5. ^ a b Tsvetkov, Yulia (22 June 2017). "Opportunities and Challenges in Working with Low-Resource Languages" (PDF). Carnegie Mellon University. Archived (PDF) from the original on 31 March 2020. Retrieved 23 January 2021.
  6. ^ Zhu, Yukun; Kiros, Ryan; Zemel, Richard; Salakhutdinov, Ruslan; Urtasun, Raquel; Torralba, Antonio; Fidler, Sanja (22 June 2015). "Aligning Books and Movies: Towards Story-like Visual Explanations by Watching Movies and Reading Books". arXiv:1506.06724 [cs.CV]. # of books: 11,038 / # of sentences: 74,004,228 / # of words: 984,846,357 / mean # of words per sentence: 13 / median # of words per sentence: 11
  7. ^ Williams, Adina; Nangia, Nikita; Bowman, Samuel (1 June 2018). "A Broad-Coverage Challenge Corpus for Sentence Understanding through Inference" (PDF). Association for Computational Linguistics. Archived (PDF) from the original on 11 February 2020. Retrieved 23 January 2021. At 433k examples, this resource is one of the largest corpora available for natural language inference (a.k.a. recognizing textual entailment), [...] offering data from ten distinct genres of written and spoken English [...] while supplying an explicit setting for evaluating cross-genre domain adaptation.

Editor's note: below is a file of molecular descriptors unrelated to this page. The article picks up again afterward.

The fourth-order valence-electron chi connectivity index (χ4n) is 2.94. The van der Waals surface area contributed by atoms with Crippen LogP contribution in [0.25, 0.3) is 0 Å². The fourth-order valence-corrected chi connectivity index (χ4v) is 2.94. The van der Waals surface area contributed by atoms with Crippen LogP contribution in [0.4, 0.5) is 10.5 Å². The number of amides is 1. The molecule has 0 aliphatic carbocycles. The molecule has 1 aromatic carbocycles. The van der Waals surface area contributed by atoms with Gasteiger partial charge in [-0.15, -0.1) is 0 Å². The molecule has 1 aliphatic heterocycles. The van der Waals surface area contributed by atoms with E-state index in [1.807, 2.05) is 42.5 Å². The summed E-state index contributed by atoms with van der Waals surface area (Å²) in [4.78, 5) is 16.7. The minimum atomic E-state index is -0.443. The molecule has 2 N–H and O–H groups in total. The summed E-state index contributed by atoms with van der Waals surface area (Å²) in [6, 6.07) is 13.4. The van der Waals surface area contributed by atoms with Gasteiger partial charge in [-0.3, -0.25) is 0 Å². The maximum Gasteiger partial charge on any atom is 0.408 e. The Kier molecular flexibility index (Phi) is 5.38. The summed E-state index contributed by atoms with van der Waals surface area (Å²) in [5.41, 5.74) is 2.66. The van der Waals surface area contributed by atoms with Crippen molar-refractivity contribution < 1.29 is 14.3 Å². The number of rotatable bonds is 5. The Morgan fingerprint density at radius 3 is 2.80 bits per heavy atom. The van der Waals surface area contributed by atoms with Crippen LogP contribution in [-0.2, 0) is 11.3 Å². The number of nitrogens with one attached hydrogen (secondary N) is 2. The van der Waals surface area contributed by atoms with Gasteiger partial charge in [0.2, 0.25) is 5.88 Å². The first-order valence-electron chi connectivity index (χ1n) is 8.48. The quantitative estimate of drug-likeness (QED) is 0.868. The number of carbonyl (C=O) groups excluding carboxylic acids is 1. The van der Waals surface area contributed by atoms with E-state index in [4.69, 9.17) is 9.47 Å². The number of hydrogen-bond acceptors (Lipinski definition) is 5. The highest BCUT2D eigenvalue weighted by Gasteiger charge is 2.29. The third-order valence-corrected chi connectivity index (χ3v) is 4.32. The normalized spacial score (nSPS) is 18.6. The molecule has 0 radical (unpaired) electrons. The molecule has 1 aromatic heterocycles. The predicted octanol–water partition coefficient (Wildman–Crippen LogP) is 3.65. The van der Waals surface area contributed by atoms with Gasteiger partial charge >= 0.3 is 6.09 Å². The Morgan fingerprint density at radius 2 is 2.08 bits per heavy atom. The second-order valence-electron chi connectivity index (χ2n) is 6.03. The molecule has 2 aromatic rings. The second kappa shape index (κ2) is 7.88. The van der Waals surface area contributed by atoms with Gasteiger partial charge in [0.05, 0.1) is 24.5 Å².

8. ^ Lai, Guokun; Xie, Qizhe; Hanxiao, Liu; Yang, Yiming; Hovy, Eduard (15 April 2017). "RACE: Large-scale ReAding Comprehension Dataset From Examinations". arXiv:1704.04683 [cs.CL].
  9. ^ Mostafazadeh, Nasrin; Roth, Michael; Louis, Annie; Chambers, Nathanael; Allen, James F. (3 April 2017). "LSDSem 2017 Shared Task: The Story Cloze Test" (PDF). Association for Computational Linguistics. Archived (PDF) from the original on 22 November 2020. Retrieved 23 January 2021. The LSDSem'17 shared task is the Story Cloze Test, a new evaluation for story understanding and script learning. This test provides a system with a four-sentence story and two possible endings, and the system must choose the correct ending. Successful narrative understanding (getting closer to human performance of 100%) requires systems to link various levels of semantics to commonsense knowledge.
  10. ^ Wang, Alex; Singh, Amanpreet; Michael, Julian; Hill, Felix; Levy, Omar; Bowman, Samuel R. (20 April 2018). "GLUE: A Multi-Task Benchmark and Analysis Platform for Natural Language Understanding". arXiv:1804.07461 [cs.CL].